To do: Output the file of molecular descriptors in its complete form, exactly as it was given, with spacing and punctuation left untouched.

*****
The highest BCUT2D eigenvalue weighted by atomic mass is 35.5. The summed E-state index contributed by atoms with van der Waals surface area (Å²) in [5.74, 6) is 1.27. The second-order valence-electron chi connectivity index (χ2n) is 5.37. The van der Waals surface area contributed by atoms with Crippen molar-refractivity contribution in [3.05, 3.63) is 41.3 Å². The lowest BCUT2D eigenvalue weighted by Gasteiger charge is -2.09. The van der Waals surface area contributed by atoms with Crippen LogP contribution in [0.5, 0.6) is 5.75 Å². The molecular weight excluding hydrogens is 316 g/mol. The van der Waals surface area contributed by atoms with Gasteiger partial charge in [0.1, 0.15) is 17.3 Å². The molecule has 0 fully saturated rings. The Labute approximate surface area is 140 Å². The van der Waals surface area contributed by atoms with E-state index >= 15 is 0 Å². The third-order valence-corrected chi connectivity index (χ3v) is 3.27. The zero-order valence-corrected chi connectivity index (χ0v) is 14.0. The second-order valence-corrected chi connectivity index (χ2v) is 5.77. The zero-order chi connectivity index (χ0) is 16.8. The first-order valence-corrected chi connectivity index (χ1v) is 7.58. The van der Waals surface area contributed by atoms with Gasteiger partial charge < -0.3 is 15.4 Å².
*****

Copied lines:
The highest BCUT2D eigenvalue weighted by atomic mass is 35.5. The summed E-state index contributed by atoms with van der Waals surface area (Å²) in [5.74, 6) is 1.27. The second-order valence-electron chi connectivity index (χ2n) is 5.37. The van der Waals surface area contributed by atoms with Crippen molar-refractivity contribution in [3.05, 3.63) is 41.3 Å². The lowest BCUT2D eigenvalue weighted by Gasteiger charge is -2.09. The van der Waals surface area contributed by atoms with Crippen LogP contribution in [0.5, 0.6) is 5.75 Å². The molecular weight excluding hydrogens is 316 g/mol. The van der Waals surface area contributed by atoms with Gasteiger partial charge in [0.1, 0.15) is 17.3 Å². The molecule has 0 fully saturated rings. The Labute approximate surface area is 140 Å². The van der Waals surface area contributed by atoms with E-state index >= 15 is 0 Å². The third-order valence-corrected chi connectivity index (χ3v) is 3.27. The zero-order valence-corrected chi connectivity index (χ0v) is 14.0. The second-order valence-corrected chi connectivity index (χ2v) is 5.77. The zero-order chi connectivity index (χ0) is 16.8. The first-order valence-corrected chi connectivity index (χ1v) is 7.58. The van der Waals surface area contributed by atoms with Gasteiger partial charge < -0.3 is 15.4 Å².